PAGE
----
2. The alraun requires regular feeding. By feeding the alraun regularly, you honor the cyclical nature of pagan time. You echo the regular visits to a dead ancestor's grave site. You set aside mundane time to augment the magickal working. Just as people need three meals per day, so spirits need regular "meals" of energy to keep working. Feeding can consist of a ceremony to honor it or providing the favorite food of the spirit, if is has one (wine is a standard substitute). The goal is to make the alraun spirit powerful enough to execute the tasks you request of it. The repeated attention is actually reinforced intention. It flatters the spirit and provides it energy to get work done. The best schedule is one that uses your tables of correspondence. Honor it on the day of the deity that it feels most like. If it has an astrological connection, use that day of the week. If you want to use a particular phase of the moon, or other astrological event, that works well also. The goal-schedule is that you should do something to honor it at least once monthly.

3. Because the alraun is not a pet, you should have clear expectations of it. It should be a resource to which you can turn when you want a spiritual helper to do magical work. If you keep it constantly locked in it's box, the alraun spirit will grow bored and will wander away in search of someone more willing to honor it regularly.

The Alraun Ritual


So now that you know all about working with the alraun, how do you actually get the spirit into the plant root? There is no specific ceremony I could find. However, there are patterns in the folklore that can reveal how one can work with this particular magickal power. Here are some suggestions if you are going to write your own alraun invocation ritual.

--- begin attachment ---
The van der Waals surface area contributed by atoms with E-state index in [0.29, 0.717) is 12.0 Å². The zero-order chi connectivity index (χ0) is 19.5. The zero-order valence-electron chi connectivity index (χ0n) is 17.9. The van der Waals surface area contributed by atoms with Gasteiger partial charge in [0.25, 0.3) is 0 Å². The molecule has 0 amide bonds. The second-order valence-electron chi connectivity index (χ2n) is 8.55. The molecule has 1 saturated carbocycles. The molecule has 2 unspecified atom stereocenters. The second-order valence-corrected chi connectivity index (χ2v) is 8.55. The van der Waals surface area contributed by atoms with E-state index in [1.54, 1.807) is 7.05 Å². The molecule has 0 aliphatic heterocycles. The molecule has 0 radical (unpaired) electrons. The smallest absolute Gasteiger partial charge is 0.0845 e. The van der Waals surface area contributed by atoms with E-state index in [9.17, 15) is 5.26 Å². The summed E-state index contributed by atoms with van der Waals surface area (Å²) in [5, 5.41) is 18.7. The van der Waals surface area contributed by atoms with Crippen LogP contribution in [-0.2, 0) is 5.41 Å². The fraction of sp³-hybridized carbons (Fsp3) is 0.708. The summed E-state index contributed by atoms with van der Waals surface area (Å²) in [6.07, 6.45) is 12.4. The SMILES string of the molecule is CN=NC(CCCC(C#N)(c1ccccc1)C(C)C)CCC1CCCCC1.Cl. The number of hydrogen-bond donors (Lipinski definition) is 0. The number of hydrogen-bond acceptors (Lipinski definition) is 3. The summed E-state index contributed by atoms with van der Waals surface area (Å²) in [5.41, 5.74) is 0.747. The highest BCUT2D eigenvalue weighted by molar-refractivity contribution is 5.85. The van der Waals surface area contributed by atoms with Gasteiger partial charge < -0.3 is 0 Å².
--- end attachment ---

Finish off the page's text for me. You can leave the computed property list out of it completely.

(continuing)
1. The moment you decide you are going to create an alraun is the moment you begin to rouse nearby spirits. They will feel your intent to create a corporeal body. If you are particularly intuitive, you may notice an increase in spiritual presences in your vicinity. This should subside when the chosen spirit is finally fixed to the root. You should have at least a visiting relationship with the spirit you will ask into the alraun and you should know its name. That means you have spent time with your spirit in dreams, journeys, meditations, or other trance states. The name can be one that you have invented, but it must be one that encompasses the essence of a single spirit in your mind. You must know the spirit to gain a successful invocation.

2. Decide "the what" and "the how" of the root you will use. This will employ your knowledge, or research of magickal herbalism. You might choose a root associated with a particular astrological purpose or deity. It is possible to have alrauns that function as magickal specialists, each with their own working purpose, but maintaining that can be tiresome; a generalist alruan is most common. You should also set up a process for gathering this root by employing electional astrology so that the plant is collected or purchased at the most auspicious time for the end result.

3. When you know how big the root will be, you should design the "coffin" to hold it. This can be a wooden cigar box that you paint, or a box you make yourself. Many craft stores sell small pre-made boxes in the shape of a coffin for Halloween. The symbols you use should be symbols of honor and respect, symbols of your patron gods, and symbols of death or transition such as skulls, spirals, portals. You can paint them or draw them with markers, or even decoupage images clipped from magazines. The interior should look comfortable and restful. The point is to make it look reverent and special to you. Remember that it is your energy that feeds the alraun, so you must enjoy and appreciate all of the details of the experience.